• Mulch & Organic Matter (listen to Simple Soil Solutions)
  • Inoculating with Mycorrhizal Fungi: AMF temporary but so significant, 1 of many players (trees & plants)
  • Nitrogen fixing bacteria - inoculate your soil once with legumes & rhizobia bacteria (there’s other forms of Nfixing bacteria too that’s non-nodulating like azotobacter bacteria). 
  • Growing Mushrooms: shiitakes on small manageable sized logs
  • King Stropharia Paths
  • Using the birds to catch pests with attractant/distraction plants
  • Beneficial Insects: “Predator insects, with such fantastic names as minute pirate bug, assassin bug, soldier beetle, mealybug destroyer, and damsel bug, can be attracted to the garden. There are many others with less fantastic names as well: earwig, green lacewing, wasps, some flies, ladybugs, praying mantises, and more. These bugs are primarily attracted to plants in the Apiaceae family (carrot, fennel, parsley, celery, cilantro, etc.) and the Asteraceae family (sunflowers, daisies, lettuce, artichokes, calendula, dandelion, dahlias, yarrow, zinnias, etc.) Planting a diversity of plants and letting them go to seed is important for pollinators and all the cycles they support and that support them.” - The Permaculture Student 2

By Design: 

  • Zone Planning - How many steps to each activity? Design so the things that need the most attention are closest to home.
  • Earthworks - Water harvesting, water diverting, shade, windbreak, sound barrier, & more. Earthworks perform many functions, and can save you money, time, and effort if you put in the effort initially - I was able to install 2 acres of swales by myself over the course of 2 years (except there was one class where we installed the longest swale on the property, a shallow one on the lowest side of the hill), but it is possible for you to do it all DIY. 
  • Multiple layered canopies - this creates the shade and moisture holding capacity I needed in the central valley, and every food forest needs in general.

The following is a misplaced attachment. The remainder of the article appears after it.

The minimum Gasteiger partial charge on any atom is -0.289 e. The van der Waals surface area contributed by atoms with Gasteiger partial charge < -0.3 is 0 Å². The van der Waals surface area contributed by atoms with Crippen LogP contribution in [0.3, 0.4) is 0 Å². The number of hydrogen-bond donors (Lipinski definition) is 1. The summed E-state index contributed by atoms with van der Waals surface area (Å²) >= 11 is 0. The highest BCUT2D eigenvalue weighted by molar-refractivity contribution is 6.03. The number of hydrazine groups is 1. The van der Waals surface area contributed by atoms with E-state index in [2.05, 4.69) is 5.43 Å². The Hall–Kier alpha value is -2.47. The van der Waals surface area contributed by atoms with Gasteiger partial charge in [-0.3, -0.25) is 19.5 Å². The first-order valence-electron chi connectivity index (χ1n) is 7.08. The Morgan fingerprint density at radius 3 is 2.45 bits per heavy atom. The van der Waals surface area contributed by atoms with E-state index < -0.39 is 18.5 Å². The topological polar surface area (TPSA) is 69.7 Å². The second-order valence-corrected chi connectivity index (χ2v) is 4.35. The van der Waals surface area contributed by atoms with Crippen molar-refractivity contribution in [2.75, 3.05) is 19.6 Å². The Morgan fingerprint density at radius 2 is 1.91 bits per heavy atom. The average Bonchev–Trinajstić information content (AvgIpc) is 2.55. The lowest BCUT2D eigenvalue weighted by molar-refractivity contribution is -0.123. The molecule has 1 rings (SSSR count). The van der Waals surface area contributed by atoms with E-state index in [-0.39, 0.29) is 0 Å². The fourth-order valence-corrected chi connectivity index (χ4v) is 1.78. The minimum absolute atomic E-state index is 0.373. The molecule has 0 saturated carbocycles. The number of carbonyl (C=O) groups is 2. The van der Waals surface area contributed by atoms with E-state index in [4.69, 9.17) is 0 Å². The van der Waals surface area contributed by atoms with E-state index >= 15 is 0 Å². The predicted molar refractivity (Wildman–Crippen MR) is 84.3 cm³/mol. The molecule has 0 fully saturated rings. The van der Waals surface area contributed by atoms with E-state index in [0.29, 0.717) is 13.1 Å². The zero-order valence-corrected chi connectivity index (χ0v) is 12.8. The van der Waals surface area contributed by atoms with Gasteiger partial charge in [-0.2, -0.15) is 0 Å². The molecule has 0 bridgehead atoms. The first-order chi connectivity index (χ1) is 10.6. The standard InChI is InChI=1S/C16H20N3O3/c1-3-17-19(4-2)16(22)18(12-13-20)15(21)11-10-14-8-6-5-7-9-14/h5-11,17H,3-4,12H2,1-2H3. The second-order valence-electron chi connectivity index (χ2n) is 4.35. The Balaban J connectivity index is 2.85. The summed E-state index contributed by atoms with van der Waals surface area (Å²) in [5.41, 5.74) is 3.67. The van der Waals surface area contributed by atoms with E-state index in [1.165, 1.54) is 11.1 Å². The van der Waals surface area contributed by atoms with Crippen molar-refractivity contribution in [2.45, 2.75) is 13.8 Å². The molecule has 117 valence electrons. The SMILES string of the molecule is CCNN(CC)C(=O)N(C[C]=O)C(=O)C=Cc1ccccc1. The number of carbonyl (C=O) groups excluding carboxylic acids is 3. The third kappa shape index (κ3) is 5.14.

Through Education:

  • Take a Course - there are many permaculture introductions offered free online as well as locally almost everywhere in the world with new advanced courses just starting to appear on the scene - we will be running a Kickstarter for our team’s advanced course in Sept. 
  • Read a Book - Permaculture, Holistic Management, Food Forestry, Agroforestry, Silviculture, or Agroecology - lots to choose from but I alway recommend going with the best to save you time and money. For the fastest way to understand and put into action the PDC information that everyone is paying 500-1000 for is The Permaculture Student 1 which is written at an 8th grade reading level so you can get all the high level concepts down pat in an afternoon or two of reading, and start building your homestead the way you want immediately. 
  • Visit a Local doing it Right - every region no matter their label or system or practice has someone doing something right that you can learn from - you might have to do some digging to find them but it will be worth it. 

I read everything I could, tested everything I read, watched all the Youtube videos I could, talked to anyone that would answer, finally took Geoff Lawton’s Online PDC, and everything took off from there to entirely new levels. The information isn’t rocket-science either! It’s stuff we should all be learning in elementary and middle school but we never had a chance - that’s why I make books at lower reading levels with what we call today ‘graduate school level information’ but someday we’ll call common sense.

I’m Matt Powers: grow abundantly, learn daily, and live regeneratively.